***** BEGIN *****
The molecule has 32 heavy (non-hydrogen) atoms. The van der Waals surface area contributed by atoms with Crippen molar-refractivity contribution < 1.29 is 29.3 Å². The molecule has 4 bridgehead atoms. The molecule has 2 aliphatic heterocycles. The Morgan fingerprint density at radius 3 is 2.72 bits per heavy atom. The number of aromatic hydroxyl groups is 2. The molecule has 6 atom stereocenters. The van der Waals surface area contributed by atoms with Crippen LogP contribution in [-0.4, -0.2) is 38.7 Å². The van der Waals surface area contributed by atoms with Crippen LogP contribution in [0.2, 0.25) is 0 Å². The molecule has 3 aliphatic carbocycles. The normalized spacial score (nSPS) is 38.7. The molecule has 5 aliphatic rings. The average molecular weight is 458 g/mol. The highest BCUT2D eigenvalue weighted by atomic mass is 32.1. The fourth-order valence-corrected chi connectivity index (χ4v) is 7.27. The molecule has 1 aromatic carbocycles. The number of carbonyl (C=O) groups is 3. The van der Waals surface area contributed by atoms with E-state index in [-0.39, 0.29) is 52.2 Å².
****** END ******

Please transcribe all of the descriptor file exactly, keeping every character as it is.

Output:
The molecule has 32 heavy (non-hydrogen) atoms. The van der Waals surface area contributed by atoms with Crippen molar-refractivity contribution < 1.29 is 29.3 Å². The molecule has 4 bridgehead atoms. The molecule has 2 aliphatic heterocycles. The Morgan fingerprint density at radius 3 is 2.72 bits per heavy atom. The number of aromatic hydroxyl groups is 2. The molecule has 6 atom stereocenters. The van der Waals surface area contributed by atoms with Crippen LogP contribution in [-0.4, -0.2) is 38.7 Å². The van der Waals surface area contributed by atoms with Crippen LogP contribution in [0.2, 0.25) is 0 Å². The molecule has 3 aliphatic carbocycles. The normalized spacial score (nSPS) is 38.7. The molecule has 5 aliphatic rings. The average molecular weight is 458 g/mol. The highest BCUT2D eigenvalue weighted by atomic mass is 32.1. The fourth-order valence-corrected chi connectivity index (χ4v) is 7.27. The molecule has 1 aromatic carbocycles. The number of carbonyl (C=O) groups is 3. The van der Waals surface area contributed by atoms with E-state index in [-0.39, 0.29) is 52.2 Å².